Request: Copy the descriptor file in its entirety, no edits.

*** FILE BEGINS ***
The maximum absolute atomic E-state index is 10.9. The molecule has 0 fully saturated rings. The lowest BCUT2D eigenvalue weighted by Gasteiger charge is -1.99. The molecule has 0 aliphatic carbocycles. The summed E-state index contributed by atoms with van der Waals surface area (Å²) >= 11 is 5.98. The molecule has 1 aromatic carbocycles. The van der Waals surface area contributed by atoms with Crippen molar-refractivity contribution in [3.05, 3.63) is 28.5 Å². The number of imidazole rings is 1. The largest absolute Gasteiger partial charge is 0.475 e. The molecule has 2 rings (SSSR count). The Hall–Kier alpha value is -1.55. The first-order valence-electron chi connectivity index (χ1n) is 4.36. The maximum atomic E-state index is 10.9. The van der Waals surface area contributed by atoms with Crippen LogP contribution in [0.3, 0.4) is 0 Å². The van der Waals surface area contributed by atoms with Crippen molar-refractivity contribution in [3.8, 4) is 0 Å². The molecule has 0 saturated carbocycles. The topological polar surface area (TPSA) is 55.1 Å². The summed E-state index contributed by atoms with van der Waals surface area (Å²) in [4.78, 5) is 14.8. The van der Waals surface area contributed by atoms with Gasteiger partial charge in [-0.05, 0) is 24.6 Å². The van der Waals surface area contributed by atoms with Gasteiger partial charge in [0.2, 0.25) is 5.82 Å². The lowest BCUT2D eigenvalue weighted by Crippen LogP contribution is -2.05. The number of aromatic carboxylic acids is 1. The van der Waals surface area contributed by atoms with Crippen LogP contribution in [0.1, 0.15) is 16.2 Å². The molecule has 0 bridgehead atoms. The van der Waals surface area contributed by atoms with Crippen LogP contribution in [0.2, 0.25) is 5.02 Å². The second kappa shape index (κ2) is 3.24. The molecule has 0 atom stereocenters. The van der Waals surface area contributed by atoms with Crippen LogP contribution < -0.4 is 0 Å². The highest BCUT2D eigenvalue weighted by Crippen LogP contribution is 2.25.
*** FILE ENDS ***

The maximum absolute atomic E-state index is 10.9. The molecule has 0 fully saturated rings. The lowest BCUT2D eigenvalue weighted by Gasteiger charge is -1.99. The molecule has 0 aliphatic carbocycles. The summed E-state index contributed by atoms with van der Waals surface area (Å²) >= 11 is 5.98. The molecule has 1 aromatic carbocycles. The van der Waals surface area contributed by atoms with Crippen molar-refractivity contribution in [3.05, 3.63) is 28.5 Å². The number of imidazole rings is 1. The largest absolute Gasteiger partial charge is 0.475 e. The molecule has 2 rings (SSSR count). The Hall–Kier alpha value is -1.55. The first-order valence-electron chi connectivity index (χ1n) is 4.36. The maximum atomic E-state index is 10.9. The van der Waals surface area contributed by atoms with Crippen LogP contribution in [0.3, 0.4) is 0 Å². The van der Waals surface area contributed by atoms with Crippen molar-refractivity contribution in [3.8, 4) is 0 Å². The molecule has 0 saturated carbocycles. The topological polar surface area (TPSA) is 55.1 Å². The summed E-state index contributed by atoms with van der Waals surface area (Å²) in [4.78, 5) is 14.8. The van der Waals surface area contributed by atoms with Gasteiger partial charge in [-0.05, 0) is 24.6 Å². The van der Waals surface area contributed by atoms with Gasteiger partial charge in [0.2, 0.25) is 5.82 Å². The lowest BCUT2D eigenvalue weighted by Crippen LogP contribution is -2.05. The number of aromatic carboxylic acids is 1. The van der Waals surface area contributed by atoms with Crippen LogP contribution in [0.1, 0.15) is 16.2 Å². The molecule has 0 bridgehead atoms. The van der Waals surface area contributed by atoms with Crippen LogP contribution in [0.2, 0.25) is 5.02 Å². The second kappa shape index (κ2) is 3.24. The molecule has 0 atom stereocenters. The van der Waals surface area contributed by atoms with Crippen LogP contribution < -0.4 is 0 Å². The highest BCUT2D eigenvalue weighted by Crippen LogP contribution is 2.25.